Opinion | Feb. 4 8:10 pm EST

Bill O’Reilly needs to take Frontiers of Science

Pétur Gauti/flickr

Like many of you, I did not enjoy my time in Frontiers of Science. I might even say that Frontiers of Science is the worst class I’ve ever taken at Columbia.

I’m not blaming the professors for that. I just think that the whole “just-the-highlights, middle-school-lab-projects, everything-basic-you-need-to-know-about-the-natural-world-so-you-can-read-The-New-York-Times” approach runs counter to everything science is supposed to be.

Or at least, that’s what I used to think.

But watching this video of Bill O’Reilly made me realize that we owe at least one thing to Frontiers of Science: We can be sure that we’ll never answer a letter claiming that the moon causes the tides (O’Reilly frequently cites the tides as proof that God exists) with a condescending “OK, how’d the moon get there?”

That’s because we learned that the moon most likely formed when the still-forming earth was hit by an object half its size, and that some debris from the impact was subsequently caught in the earth’s orbit, and that said debris ultimately became our only satellite (or something like that).

Other “mysteries” we learned about in Frontiers that O’Reilly mentions – the formation of our sun, evolution through natural selection, and why there is life on earth (as opposed to on any other planet in the solar system).

The point being that we should probably thank Alma Mater for saving us from O’Reilly’s lack of basic information.

I realize that the above might sound like a comment hostile to people of faith, but actually my main point in writing this post was to express my appreciation for those students and teachers at Columbia who are in fact religious. More specifically, I wanted to take issue with something O’Reilly says at the end of the video: “It takes more faith to believe this was all luck…than it does to believe in a deity.”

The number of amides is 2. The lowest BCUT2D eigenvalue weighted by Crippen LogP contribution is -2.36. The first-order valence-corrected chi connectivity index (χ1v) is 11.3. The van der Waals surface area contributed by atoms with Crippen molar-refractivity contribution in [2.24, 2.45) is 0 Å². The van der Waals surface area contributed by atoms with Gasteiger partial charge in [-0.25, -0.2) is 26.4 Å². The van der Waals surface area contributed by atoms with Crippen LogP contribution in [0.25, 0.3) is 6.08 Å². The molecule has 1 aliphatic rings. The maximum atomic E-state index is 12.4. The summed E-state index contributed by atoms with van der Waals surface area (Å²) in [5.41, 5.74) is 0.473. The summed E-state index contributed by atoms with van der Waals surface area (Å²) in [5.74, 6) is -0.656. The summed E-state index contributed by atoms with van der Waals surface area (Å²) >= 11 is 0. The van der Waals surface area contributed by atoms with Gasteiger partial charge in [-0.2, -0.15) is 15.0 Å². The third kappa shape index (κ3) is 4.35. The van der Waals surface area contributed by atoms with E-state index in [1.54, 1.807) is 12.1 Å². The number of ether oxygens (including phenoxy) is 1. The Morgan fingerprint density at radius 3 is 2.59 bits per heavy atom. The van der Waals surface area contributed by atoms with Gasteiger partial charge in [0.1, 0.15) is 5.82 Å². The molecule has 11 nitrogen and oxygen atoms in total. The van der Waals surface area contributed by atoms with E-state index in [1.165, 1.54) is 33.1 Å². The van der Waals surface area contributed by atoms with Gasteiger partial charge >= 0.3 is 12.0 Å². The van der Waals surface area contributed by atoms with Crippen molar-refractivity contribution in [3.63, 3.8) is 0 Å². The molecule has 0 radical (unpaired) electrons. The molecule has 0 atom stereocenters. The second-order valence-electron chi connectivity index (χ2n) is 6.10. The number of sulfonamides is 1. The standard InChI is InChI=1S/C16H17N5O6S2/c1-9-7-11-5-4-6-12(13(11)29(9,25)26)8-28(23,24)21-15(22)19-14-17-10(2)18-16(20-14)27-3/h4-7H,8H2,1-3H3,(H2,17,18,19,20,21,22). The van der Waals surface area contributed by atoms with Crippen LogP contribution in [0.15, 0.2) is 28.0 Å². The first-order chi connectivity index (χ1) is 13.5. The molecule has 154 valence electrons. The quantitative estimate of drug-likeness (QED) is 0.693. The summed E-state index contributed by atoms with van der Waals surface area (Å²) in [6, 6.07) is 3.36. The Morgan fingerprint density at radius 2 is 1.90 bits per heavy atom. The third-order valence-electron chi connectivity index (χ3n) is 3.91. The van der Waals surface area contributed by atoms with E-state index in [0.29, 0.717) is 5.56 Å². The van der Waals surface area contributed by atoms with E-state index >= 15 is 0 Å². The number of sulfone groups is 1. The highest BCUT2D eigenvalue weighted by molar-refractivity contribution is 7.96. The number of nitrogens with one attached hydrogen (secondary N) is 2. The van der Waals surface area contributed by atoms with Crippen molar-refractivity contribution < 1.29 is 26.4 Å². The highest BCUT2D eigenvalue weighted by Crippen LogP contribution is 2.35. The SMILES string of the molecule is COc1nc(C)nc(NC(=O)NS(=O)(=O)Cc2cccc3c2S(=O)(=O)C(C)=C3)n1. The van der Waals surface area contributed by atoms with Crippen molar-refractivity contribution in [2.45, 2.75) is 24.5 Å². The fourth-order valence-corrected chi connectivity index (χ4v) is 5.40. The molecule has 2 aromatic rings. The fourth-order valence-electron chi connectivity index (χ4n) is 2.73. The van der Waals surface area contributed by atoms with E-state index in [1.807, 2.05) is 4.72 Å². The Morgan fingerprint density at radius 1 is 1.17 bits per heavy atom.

That’s simply not true. As a person whose faith didn’t make it out of high school, I promise you that not believing is much easier (for one, I have my Sundays back). Which is why I’m sort of in awe of Columbia’s religious community. I’m not entirely sure what it takes to harmonize a highly-educated rational mind with a personal faith, but I know part of me is jealous of those who can pull it off.

So anyway, kudos. And as for you, Mr. O’Reilly, there should be a lecture in Miller Theater next week that you might consider attending.

Neil FitzPatrick is a Spectrum opinion blogger. He’s just happy to be here, hopes he can help the ball club.




  1. '11 • February 4, 2011 at 11:30 pm • Reply

    Neil, whether you wanted to or not, your post is demeaning to people of faith at Columbia. I’ll give you the benefit of doubt though because Bill O’Reilly just sounds like an idiotic overgrown fourth-grader regardless of what comes out of his mouth.

    Here’s someone who’s not Bill O’Reilly, is a science major and a person of faith thinks about it: science and math is all about laws governing our universe. Laws require a government and an authority. So if there is no god, who is governing?

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    • I • February 5, 2011 at 10:11 am • Reply


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    • '14 • February 5, 2011 at 2:36 pm • Reply


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    • Neil, • February 5, 2011 at 3:47 pm • Reply

      whether you like it or not, I completely support your stance. By all means, I do not find your post demeaning. All of science is based on either verifiable evidence, or deduction. Science looks for conclusions based on evidence, and religion looks for “evidence” based on preconceived conclusions.